"For there to be any real analysis and functional use for Phase 1 data, we need to know where we have come from," Holman said.
In a response to Holman, which was hand-delivered to the council during the discussion, staff explained that even though 27 University is outside the downtown boundary set in 1986, the traffic impacts around the area would be studied under the first phase. The second phase, according to a staff report, would look at the existing conditions and consider policy implications for future downtown growth.
The analysis in the first phase, staff wrote in response to Holman, "will be focused around the greater downtown including roadway segments surrounding and leading into the downtown such as El Camino Real; this ensures that the existing conditions on and around the 27 University site are captured as part of Phase 1 to help guide future Phase 2 policy discussions regarding land assumptions for future year scenarios."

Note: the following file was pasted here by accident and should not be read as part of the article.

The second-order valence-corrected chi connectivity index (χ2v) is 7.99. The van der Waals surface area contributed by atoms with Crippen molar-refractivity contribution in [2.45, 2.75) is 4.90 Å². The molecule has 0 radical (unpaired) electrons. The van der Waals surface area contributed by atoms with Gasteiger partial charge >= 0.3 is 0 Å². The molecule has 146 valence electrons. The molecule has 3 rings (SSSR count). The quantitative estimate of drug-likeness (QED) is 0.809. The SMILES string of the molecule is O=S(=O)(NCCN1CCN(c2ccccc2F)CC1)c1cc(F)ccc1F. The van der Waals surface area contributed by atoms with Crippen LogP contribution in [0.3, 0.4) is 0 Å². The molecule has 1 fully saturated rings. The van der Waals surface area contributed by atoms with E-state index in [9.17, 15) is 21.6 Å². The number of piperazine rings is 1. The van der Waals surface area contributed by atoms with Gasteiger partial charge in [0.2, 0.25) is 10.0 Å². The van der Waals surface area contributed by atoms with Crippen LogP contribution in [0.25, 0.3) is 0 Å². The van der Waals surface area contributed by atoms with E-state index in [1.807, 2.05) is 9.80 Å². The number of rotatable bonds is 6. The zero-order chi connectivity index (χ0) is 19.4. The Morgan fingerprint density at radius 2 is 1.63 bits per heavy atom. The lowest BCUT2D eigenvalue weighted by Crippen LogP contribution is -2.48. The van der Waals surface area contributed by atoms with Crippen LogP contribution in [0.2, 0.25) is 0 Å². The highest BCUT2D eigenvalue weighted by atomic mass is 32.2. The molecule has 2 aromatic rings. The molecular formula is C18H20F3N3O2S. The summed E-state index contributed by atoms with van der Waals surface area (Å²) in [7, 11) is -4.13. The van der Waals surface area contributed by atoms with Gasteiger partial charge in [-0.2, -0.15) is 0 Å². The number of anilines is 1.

Planning staff also explained that they did not return to the council for a discussion of the study's scope because of timing issues. The "window of opportunity to collect traffic data for the project is limited to 'normal traffic conditions' when school is in session (including Stanford) and pending clear weather," staff wrote.
"If the work scope were delayed for the initial data collection later in the Fall, the data collection was be delayed to the early Spring," staff wrote in a response.
The council voted 7-1, with Mayor Greg Scharff absent and Councilwoman Liz Kniss dissenting, to reconsider this item. It them re-approved the consent calendar with all the items except the study contract, which will now be taken up on Oct. 14. Staff is proposing to award the $200,000 contract to the firm Dyett & Bhatia Urban & Regional Planners.